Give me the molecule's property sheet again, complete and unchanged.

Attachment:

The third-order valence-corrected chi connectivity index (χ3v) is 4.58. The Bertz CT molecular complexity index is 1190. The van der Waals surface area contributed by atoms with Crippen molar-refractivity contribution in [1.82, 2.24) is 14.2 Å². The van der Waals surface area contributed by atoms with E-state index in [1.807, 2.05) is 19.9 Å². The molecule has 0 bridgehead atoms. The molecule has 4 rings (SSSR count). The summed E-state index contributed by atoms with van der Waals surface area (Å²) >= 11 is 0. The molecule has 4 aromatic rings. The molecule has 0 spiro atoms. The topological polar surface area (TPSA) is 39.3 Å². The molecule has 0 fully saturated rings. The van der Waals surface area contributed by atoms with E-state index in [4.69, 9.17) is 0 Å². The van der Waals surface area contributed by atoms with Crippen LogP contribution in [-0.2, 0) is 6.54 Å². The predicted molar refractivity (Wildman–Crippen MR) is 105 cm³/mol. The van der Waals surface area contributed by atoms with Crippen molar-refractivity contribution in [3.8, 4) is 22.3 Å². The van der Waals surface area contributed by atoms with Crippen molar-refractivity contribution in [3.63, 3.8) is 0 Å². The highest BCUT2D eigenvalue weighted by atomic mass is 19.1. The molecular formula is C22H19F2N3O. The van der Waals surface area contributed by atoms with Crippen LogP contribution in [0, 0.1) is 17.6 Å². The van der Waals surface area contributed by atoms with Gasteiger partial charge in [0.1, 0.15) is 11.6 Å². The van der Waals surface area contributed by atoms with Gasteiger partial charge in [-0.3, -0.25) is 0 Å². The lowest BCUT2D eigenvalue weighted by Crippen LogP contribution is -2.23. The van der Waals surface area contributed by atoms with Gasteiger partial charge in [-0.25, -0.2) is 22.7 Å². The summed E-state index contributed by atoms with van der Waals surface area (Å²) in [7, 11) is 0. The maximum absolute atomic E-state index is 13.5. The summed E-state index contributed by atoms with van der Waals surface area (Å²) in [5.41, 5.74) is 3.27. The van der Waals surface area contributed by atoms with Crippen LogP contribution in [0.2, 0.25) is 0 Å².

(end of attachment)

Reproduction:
The third-order valence-corrected chi connectivity index (χ3v) is 4.58. The Bertz CT molecular complexity index is 1190. The van der Waals surface area contributed by atoms with Crippen molar-refractivity contribution in [1.82, 2.24) is 14.2 Å². The van der Waals surface area contributed by atoms with E-state index in [1.807, 2.05) is 19.9 Å². The molecule has 0 bridgehead atoms. The molecule has 4 rings (SSSR count). The summed E-state index contributed by atoms with van der Waals surface area (Å²) >= 11 is 0. The molecule has 4 aromatic rings. The molecule has 0 spiro atoms. The topological polar surface area (TPSA) is 39.3 Å². The molecule has 0 fully saturated rings. The van der Waals surface area contributed by atoms with E-state index in [4.69, 9.17) is 0 Å². The van der Waals surface area contributed by atoms with Crippen LogP contribution in [-0.2, 0) is 6.54 Å². The predicted molar refractivity (Wildman–Crippen MR) is 105 cm³/mol. The van der Waals surface area contributed by atoms with Crippen molar-refractivity contribution in [3.8, 4) is 22.3 Å². The van der Waals surface area contributed by atoms with Crippen molar-refractivity contribution in [3.63, 3.8) is 0 Å². The highest BCUT2D eigenvalue weighted by atomic mass is 19.1. The molecular formula is C22H19F2N3O. The van der Waals surface area contributed by atoms with Crippen LogP contribution in [0, 0.1) is 17.6 Å². The van der Waals surface area contributed by atoms with Gasteiger partial charge in [0.1, 0.15) is 11.6 Å². The van der Waals surface area contributed by atoms with Gasteiger partial charge in [-0.3, -0.25) is 0 Å². The lowest BCUT2D eigenvalue weighted by Crippen LogP contribution is -2.23. The van der Waals surface area contributed by atoms with Gasteiger partial charge in [-0.25, -0.2) is 22.7 Å². The summed E-state index contributed by atoms with van der Waals surface area (Å²) in [7, 11) is 0. The maximum absolute atomic E-state index is 13.5. The summed E-state index contributed by atoms with van der Waals surface area (Å²) in [5.41, 5.74) is 3.27. The van der Waals surface area contributed by atoms with Crippen LogP contribution in [0.2, 0.25) is 0 Å².